John Kass is an op-ed columnist for the Chicago Tribune. He has a reputation for sticking it to the powers that be in both Chicago and Illinois. His latest column is entitled Babes with Bullets and other women who believe the Constitution applies in Illinois.
After noting that Gov. Scott Walker signed concealed carry into law in Wisconsin making Illinois the only state without concealed carry, he says –
And this means that Illinois is the only state without such a law. In Illinois, our Chicago aldermen can carry guns in their purses and even in ankle holsters, and criminals obviously carry guns, since breaking the law is what they do.
But the rest of us, the chumbolone law-abiding taxpayers, can’t carry.
I’m not desperate to carry a gun, but the fact that Illinois has exempted its citizens from the Individual Rights Sweepstakes is so constitutionally depressing that there’s only one sight that could cheer me up:
A few dozen women with Smith & Wesson handguns learning how to get lethal, with the help of top female shooters and instructors in firearm safety.
Those women with Smiths were attending a training session put on by Babes with Bullets in a suburban county near Chicago. Kass attended one of their sessions and talked with a number of the trainers as well as the participants. What struck him the most was how serious they were about learning.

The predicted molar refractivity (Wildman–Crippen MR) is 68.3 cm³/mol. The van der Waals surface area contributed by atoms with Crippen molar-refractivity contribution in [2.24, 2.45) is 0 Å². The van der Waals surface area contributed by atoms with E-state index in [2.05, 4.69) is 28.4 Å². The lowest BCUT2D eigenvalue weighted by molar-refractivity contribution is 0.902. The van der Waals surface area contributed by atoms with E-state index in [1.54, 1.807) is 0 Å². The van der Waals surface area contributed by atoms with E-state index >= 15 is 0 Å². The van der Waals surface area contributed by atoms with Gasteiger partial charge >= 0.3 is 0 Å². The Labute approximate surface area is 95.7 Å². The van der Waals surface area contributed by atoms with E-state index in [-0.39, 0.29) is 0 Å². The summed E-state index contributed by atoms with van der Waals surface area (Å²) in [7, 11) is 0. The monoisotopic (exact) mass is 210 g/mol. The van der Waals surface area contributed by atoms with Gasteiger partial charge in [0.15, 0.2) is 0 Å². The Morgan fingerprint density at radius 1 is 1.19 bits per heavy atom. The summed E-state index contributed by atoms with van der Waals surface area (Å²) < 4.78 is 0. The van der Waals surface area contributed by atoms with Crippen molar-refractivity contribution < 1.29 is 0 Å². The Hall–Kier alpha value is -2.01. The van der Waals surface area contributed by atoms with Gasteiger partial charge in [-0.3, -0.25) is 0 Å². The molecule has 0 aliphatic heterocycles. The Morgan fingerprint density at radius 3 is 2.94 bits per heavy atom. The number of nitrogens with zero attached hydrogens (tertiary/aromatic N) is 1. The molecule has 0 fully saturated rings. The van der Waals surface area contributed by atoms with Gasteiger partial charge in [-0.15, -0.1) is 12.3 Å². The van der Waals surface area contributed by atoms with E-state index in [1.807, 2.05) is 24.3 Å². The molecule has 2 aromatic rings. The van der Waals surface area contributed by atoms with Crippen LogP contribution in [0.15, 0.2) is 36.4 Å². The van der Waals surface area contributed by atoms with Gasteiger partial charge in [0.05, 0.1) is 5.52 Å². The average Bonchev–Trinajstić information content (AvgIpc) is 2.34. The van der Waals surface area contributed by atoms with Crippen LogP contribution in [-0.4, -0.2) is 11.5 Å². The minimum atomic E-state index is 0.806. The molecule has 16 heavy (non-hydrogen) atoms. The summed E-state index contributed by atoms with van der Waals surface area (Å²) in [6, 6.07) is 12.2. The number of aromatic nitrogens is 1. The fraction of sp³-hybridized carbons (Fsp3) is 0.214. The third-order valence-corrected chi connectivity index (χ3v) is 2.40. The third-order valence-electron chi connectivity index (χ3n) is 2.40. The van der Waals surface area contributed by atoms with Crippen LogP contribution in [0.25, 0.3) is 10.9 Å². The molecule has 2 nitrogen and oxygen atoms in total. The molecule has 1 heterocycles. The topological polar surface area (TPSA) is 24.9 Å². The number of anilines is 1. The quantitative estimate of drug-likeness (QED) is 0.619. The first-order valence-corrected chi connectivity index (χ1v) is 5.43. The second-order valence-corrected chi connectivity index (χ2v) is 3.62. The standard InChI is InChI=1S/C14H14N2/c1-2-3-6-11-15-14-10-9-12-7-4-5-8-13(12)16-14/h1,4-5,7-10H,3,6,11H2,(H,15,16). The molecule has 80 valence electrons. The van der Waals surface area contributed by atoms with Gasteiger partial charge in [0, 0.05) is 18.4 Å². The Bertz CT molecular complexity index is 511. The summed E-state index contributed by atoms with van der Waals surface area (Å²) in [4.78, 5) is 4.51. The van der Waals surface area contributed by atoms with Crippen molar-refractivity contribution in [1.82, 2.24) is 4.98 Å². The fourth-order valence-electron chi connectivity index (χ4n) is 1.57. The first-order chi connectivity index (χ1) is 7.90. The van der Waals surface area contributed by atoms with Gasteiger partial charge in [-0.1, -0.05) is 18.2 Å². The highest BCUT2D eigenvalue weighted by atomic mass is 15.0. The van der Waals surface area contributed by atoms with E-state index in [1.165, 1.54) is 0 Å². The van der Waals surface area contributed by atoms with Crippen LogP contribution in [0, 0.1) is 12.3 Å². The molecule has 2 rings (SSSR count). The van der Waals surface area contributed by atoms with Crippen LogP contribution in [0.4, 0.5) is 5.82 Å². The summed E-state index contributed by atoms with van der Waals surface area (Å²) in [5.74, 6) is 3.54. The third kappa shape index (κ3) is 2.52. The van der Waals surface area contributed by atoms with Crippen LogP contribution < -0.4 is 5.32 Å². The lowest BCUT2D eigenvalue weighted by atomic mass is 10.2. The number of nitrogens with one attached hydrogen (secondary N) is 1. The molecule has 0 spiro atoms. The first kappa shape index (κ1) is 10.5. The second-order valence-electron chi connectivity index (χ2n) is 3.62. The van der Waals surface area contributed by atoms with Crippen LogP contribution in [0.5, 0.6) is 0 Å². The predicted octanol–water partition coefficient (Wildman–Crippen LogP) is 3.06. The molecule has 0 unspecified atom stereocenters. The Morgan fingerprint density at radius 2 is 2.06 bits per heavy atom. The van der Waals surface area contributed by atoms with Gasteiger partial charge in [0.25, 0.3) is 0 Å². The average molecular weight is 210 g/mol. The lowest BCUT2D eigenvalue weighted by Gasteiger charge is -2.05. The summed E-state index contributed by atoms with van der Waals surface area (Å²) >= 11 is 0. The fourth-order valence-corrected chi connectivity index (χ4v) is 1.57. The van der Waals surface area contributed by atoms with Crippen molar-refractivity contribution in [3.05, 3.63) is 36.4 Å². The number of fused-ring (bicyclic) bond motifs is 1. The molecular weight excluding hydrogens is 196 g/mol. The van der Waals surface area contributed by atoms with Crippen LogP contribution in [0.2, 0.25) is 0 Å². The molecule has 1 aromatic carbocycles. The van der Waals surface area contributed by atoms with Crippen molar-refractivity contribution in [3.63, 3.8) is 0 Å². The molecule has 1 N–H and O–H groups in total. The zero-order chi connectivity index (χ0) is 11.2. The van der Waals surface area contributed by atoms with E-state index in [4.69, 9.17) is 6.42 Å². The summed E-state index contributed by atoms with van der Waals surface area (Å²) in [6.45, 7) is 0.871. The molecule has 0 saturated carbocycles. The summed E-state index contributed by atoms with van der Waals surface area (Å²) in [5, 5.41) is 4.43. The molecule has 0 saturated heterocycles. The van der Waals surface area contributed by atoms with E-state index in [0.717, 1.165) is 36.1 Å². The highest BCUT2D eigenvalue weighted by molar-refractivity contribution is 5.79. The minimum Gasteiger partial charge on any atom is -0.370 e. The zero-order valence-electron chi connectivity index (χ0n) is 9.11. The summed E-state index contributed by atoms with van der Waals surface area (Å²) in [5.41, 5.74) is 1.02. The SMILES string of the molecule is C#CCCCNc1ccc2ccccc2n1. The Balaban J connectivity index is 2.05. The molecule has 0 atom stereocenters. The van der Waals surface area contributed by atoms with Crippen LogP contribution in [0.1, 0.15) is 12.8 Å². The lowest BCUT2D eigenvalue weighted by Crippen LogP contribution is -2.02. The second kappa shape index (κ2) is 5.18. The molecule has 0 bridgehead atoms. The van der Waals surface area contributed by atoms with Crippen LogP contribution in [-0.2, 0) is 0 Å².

A few minutes later, I watched the smart-alecky Analise and her cousins out on the firing range with top instructors, serious champion instructors like Lisa Munson and T.D. Roe, of Lemont, who teaches personal protection shooting.
And there was Kay Miculek, of Louisiana, another co-founder of Babes with Bullets. From now on, when I think of a serious person, I’ll think of her.
Miculek has many national titles, and her husband, Jerry, is one of the top shots. She’s middle aged, and I liked the way she worked with the young women, calm but serious, because what they were doing was serious.
He goes on to say that you can tell that in Kay Miculek’s hand a pistol is a tool and not a symbol. It is also a serious tool, he says, and the instruction from trainers like Kay Miculek is all about safety.
Kass concludes by saying:
They were serious women, taxpaying women, law-abiding moms and sisters and daughters and friends.
And they’re the women who have the audacity to believe that the Constitution applies to them, too, even in Illinois.
Something must in the water at the Tribune because this is the second column in so many weeks that takes a pro-gun approach. First Eric Zorn and now John Kass. Good.